An attractive financial environment, a simple and fast registration process, in-place hardware and digital infrastructure, an English-speaking environment, and a well-connected location, starting a business in the Netherlands, often become a “multinational company.” Besides, the industry-university collaboration is firm, and a university often plays the role of facilitator leading business idea realization, but not a bulky elephant struggling to chase the fast-changing commercial needs. There are industrial settlements in the new ecosystem of the Netherlands, such as Leiden develops biotechnology; Groningen focuses on health and aging; Delft has a leading position in technology, clean energy and information industry. Although there are divisions of fields, various industries are generally able to develop evenly.
For ambitious entrepreneurs, the Netherlands is a balanced choice. She is not a Silicon Valley. Entrepreneurs have the opportunity to break the highly competitive environment and is more possible to make a breakthrough. If entrepreneurs succeed in the Netherlands, they will have the opportunity to dive into the bigger capital market. Moreover, the relatively stable political situation in the Netherlands has been favored by capitalists at the time of Brexit’s turmoil.
In contrast, startups in Taiwan has become more and more valued in recent years. However, the market is small, but there are problems. The bureaucracy of different level of government is old-fashioned. The basic funds are insufficient. Most business models are similar. Given how fierce and competitive the international capital markets are, Taiwan’s ability to integrate with the international market still needs to be strengthened. Entrepreneurs must have the ability to tap and communicate the core values of the brand, recognize the brand awareness early, and tell stories about their own entrepreneurship.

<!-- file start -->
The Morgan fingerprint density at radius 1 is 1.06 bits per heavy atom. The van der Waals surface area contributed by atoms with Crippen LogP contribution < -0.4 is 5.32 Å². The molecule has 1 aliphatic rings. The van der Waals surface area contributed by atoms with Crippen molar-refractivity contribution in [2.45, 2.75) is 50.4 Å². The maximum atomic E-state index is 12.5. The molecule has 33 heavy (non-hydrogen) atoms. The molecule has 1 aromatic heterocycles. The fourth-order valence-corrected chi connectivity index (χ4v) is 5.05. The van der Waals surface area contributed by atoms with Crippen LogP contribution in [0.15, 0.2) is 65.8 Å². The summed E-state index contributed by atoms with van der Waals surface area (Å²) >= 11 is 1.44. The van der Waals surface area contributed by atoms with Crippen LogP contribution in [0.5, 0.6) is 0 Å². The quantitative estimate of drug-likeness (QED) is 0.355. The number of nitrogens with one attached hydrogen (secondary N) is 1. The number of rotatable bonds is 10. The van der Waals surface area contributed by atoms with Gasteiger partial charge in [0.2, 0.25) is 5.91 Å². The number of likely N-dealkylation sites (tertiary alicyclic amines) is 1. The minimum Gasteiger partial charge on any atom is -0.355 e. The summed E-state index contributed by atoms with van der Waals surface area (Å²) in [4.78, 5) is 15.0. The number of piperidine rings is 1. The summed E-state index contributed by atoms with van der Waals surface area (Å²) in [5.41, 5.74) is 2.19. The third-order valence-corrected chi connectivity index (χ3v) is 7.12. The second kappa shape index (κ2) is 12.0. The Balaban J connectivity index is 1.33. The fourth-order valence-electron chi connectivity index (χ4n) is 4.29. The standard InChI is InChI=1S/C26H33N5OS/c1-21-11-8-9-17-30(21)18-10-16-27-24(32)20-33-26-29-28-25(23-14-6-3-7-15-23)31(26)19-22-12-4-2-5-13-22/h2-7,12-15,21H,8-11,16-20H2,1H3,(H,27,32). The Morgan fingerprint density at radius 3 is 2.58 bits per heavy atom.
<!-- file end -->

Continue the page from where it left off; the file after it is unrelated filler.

Failure is not a bad thing
In addition to software and hardware, mentality is a key to Dutch innovation. Ferdi said that the Netherlands has three levels of understanding about failure: First, “failure is safe.” Even if you are defeated, the family and the government will still support entrepreneurs and you will not be ruined once failed. The proportion of female employment in the Netherlands is high. When the family has double incomes, one of them dares to take risks. Second, “Failure is not a bad thing,” at least entrepreneurs accumulate experience and no one will tag you as a “loser”. Thirdly, “Failure is temporary”.
The original intention of starting a business is often not to make money, but rather the enthusiasm of “I can do it, and I can make it better”. With that goal in mind, people care less about the loss at hand and are motivated to move on in the long run.
Prins Constantijn van Oranje, the younger brother of the Dutch King Willem Alexander van Oranje, is a national ambassador for entrepreneurship. He guides local innovation accelerators and is involved with multinational companies and the EU’s digital innovation. The EU provides new incentives, tutoring new ventures and hosting entrepreneurial competitions. Simultaneously, European countries incubate new ventures, not only to compete for capital gains, but also to consolidate national identity and to push local industries to a more visible international stage. By building up a startup ecosystem, European countries are like playing a multicultural “Entrepreneurship Europe Cup”, not only thrive to achieve new KPIs, but also cultivate new DNA.
In the Netherlands, the global ranking of newly-created industrial ecosystems has risen significantly in recent years. One of the main reasons is that people have an open mind and can communicate with people almost at any time, sharing knowledge, ideas, experiences and skills.
Originally published on the Apple Daily in Taiwan – by Weihsuan Su – 2019/08/05